Joe Thornton, creeping up on 40 years of age with nearly 1,500 NHL games under his belt, is about to do something he hasn’t done in his illustrious NHL career.
Thornton is about to hit the market in earnest as a soon-to-be-38-year-old unrestricted free agent.
Thornton signed two in-season contract extensions with the San Jose Sharks (in 2008 and 2014) that sandwiched an extension he signed as free agency began in 2011, saying at the time there was “no question I was going to re-sign (in San Jose).”
And when the Boston Bruins traded him to the Sharks in 2005, it came shortly after he signed a three-year deal to stay in Boston.
There are plenty who believe Thornton ultimately will return to the Sharks shortly after free agency begins Saturday. Thornton and Patrick Marleau (another UFA) have become something of a package deal, and if neither finds suitable long-term pacts on the market, it’s assumed they’ll both stay put.
But there doesn’t appear to be any shortage of interest in Thornton. LA Kings Insider’s Jon Rosen reported earlier this week, citing multiple sources, the Kings — one of the Sharks’ most bitter rivals — already reached out to Thornton. On Thursday, TSN’s Pierre Le Brun cited sources saying the Toronto Maple Leafs and Nashville Predators are interested, too.
Could the Bruins also be among a reported number of clubs who could reach out to Thornton?
The 18-year veteran made his NHL debut with Boston all the way back in 1997 (!) as an 18-year-old. His best hockey clearly is behind him, and he’s coming off a season in which he scored just seven goals, and he hasn’t scored more than 20 goals since 2010-11.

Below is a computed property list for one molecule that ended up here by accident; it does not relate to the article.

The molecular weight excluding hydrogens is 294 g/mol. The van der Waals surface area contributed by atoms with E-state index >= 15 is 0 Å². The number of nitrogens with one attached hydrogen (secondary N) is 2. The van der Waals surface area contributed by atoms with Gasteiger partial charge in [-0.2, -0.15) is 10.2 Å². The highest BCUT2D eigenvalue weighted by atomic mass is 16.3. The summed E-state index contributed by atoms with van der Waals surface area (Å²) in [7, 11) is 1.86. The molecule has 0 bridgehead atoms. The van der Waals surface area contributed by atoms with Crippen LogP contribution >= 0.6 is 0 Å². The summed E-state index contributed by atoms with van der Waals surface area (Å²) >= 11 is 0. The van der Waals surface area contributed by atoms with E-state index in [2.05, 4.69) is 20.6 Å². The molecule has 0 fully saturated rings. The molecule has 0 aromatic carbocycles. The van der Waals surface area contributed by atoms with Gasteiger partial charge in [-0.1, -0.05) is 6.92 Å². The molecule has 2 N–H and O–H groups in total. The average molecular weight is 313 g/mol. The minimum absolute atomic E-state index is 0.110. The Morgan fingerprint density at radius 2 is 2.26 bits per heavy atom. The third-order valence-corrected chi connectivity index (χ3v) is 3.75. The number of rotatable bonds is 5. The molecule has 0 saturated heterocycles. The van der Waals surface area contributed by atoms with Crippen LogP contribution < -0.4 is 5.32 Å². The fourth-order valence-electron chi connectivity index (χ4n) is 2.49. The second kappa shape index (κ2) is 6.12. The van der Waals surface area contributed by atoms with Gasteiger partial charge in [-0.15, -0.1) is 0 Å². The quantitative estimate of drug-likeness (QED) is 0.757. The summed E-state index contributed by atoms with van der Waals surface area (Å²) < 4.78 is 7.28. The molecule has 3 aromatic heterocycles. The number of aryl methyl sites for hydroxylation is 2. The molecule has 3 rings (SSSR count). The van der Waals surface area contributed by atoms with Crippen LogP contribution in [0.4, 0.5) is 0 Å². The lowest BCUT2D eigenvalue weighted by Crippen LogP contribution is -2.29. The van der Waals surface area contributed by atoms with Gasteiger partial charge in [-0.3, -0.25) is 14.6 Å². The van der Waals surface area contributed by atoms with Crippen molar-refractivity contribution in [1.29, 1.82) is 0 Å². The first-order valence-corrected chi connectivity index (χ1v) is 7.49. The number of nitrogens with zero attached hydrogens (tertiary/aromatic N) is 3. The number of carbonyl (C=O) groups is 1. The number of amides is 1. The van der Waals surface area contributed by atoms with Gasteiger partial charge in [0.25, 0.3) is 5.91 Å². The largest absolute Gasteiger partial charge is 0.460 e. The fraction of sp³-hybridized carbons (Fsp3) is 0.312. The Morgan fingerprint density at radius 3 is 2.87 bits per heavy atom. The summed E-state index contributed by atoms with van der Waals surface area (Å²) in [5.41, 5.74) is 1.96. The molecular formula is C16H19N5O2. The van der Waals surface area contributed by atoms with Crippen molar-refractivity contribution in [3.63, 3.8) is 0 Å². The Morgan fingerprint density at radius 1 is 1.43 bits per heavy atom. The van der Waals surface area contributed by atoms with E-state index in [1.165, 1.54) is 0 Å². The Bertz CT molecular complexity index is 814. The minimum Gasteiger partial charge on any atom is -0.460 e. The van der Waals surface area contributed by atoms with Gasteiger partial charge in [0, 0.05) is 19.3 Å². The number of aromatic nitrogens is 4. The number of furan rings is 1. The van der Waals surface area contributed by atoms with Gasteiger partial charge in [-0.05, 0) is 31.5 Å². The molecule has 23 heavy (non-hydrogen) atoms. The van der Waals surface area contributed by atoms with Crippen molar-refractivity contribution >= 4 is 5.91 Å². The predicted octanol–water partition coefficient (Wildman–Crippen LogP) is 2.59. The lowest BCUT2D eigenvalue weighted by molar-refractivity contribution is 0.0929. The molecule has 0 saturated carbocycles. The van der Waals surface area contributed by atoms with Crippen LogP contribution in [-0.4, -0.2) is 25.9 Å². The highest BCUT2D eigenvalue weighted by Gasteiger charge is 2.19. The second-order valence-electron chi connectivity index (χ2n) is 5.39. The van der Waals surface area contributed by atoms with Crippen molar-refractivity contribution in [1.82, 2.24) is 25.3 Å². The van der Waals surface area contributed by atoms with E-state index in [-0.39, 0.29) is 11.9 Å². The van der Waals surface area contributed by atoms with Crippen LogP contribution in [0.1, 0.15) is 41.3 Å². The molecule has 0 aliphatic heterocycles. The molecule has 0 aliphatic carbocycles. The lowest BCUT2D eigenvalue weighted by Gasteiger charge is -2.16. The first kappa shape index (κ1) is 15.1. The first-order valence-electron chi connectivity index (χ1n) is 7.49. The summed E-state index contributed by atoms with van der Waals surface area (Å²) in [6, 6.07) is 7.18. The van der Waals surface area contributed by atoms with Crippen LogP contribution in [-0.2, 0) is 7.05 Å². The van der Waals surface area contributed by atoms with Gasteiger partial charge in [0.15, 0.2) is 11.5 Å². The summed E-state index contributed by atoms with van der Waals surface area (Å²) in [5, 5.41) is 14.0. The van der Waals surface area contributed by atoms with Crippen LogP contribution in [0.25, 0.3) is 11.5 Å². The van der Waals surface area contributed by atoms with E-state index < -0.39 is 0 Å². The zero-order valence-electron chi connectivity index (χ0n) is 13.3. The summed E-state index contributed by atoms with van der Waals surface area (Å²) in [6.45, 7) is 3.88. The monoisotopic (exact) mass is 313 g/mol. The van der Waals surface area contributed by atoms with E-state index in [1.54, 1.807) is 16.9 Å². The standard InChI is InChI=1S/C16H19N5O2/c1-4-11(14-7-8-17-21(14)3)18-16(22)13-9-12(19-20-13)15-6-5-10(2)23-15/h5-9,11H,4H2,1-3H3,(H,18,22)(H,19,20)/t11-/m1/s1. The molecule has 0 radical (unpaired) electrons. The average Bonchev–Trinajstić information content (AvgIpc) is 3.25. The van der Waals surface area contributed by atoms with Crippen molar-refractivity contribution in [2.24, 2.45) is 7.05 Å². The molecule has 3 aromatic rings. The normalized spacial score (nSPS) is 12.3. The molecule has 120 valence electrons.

But goal scoring never really has been the focal point of Thornton’s game. He’s a facilitator, and he did have 43 assists last season, a figure that tied for 23rd in the NHL. The Bruins certainly could use that sort of production, especially given the issues they had getting any sort of pivot production from the third or fourth lines in 2016-17.
You certainly could do worse than a trio of centers consisting of Thornton, Patrice Bergeron and David Krejci.
As is almost always the case, it will come down to money. Thornton carried a cap hit of $6.75 million last season. He’s reportedly seeking a three-year deal. One would assume Thornton wouldn’t be making as much annually given the contract would expire as he was about to turn 41 years old, but if enough teams are bidding for his services, it’s not out of the realm of possibility he ends up with average annual value at least nearing his most recent figure.
If that’s the case, it’s probably too rich for the Bruins’ blood. Boston, as it stands now, has about $7 million of salary cap room, but that doesn’t include a presumed hefty raise for winger David Pastrnak, who is a restricted free agent. And again, he turns 38 on July 2, and the Bruins might be better suited addressing other areas instead of adding center depth.
But who knows. Stranger things have happened, and it certainly would be interesting to see Jumbo Joe return to Boston to end his career 20 years after it began.
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